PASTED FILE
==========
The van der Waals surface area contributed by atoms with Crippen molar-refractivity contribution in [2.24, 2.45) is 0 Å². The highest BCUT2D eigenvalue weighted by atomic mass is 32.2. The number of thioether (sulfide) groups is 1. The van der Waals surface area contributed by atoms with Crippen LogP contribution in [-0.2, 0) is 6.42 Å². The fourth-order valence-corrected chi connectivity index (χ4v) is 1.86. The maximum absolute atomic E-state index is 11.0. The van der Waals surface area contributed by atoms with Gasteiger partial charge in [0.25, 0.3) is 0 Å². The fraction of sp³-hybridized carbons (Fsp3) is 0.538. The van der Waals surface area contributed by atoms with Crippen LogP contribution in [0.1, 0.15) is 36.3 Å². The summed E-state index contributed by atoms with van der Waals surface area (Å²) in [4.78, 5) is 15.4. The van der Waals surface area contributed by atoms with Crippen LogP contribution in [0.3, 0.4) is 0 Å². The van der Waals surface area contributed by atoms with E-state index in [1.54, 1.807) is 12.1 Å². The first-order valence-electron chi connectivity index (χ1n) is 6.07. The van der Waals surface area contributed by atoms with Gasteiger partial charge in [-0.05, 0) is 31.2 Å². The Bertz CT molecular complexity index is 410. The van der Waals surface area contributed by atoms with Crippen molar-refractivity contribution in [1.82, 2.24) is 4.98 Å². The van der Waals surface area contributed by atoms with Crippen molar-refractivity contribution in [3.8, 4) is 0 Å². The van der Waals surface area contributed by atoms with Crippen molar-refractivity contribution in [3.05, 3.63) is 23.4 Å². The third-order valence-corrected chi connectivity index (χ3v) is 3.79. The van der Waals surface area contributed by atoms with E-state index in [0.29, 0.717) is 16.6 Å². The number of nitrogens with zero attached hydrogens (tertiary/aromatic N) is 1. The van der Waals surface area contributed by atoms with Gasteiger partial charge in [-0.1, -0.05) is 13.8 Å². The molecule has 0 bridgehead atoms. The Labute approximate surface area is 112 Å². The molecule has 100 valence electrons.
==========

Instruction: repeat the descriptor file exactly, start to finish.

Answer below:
The van der Waals surface area contributed by atoms with Crippen molar-refractivity contribution in [2.24, 2.45) is 0 Å². The highest BCUT2D eigenvalue weighted by atomic mass is 32.2. The number of thioether (sulfide) groups is 1. The van der Waals surface area contributed by atoms with Crippen LogP contribution in [-0.2, 0) is 6.42 Å². The fourth-order valence-corrected chi connectivity index (χ4v) is 1.86. The maximum absolute atomic E-state index is 11.0. The van der Waals surface area contributed by atoms with Gasteiger partial charge in [0.25, 0.3) is 0 Å². The fraction of sp³-hybridized carbons (Fsp3) is 0.538. The van der Waals surface area contributed by atoms with Crippen LogP contribution in [0.1, 0.15) is 36.3 Å². The summed E-state index contributed by atoms with van der Waals surface area (Å²) in [4.78, 5) is 15.4. The van der Waals surface area contributed by atoms with Crippen LogP contribution in [0.3, 0.4) is 0 Å². The van der Waals surface area contributed by atoms with E-state index in [1.54, 1.807) is 12.1 Å². The first-order valence-electron chi connectivity index (χ1n) is 6.07. The van der Waals surface area contributed by atoms with Gasteiger partial charge in [-0.05, 0) is 31.2 Å². The Bertz CT molecular complexity index is 410. The van der Waals surface area contributed by atoms with Crippen molar-refractivity contribution in [1.82, 2.24) is 4.98 Å². The van der Waals surface area contributed by atoms with Crippen molar-refractivity contribution in [3.8, 4) is 0 Å². The van der Waals surface area contributed by atoms with Crippen molar-refractivity contribution in [3.05, 3.63) is 23.4 Å². The third-order valence-corrected chi connectivity index (χ3v) is 3.79. The van der Waals surface area contributed by atoms with E-state index in [0.29, 0.717) is 16.6 Å². The number of nitrogens with zero attached hydrogens (tertiary/aromatic N) is 1. The van der Waals surface area contributed by atoms with Gasteiger partial charge in [-0.1, -0.05) is 13.8 Å². The molecule has 0 bridgehead atoms. The Labute approximate surface area is 112 Å². The molecule has 100 valence electrons.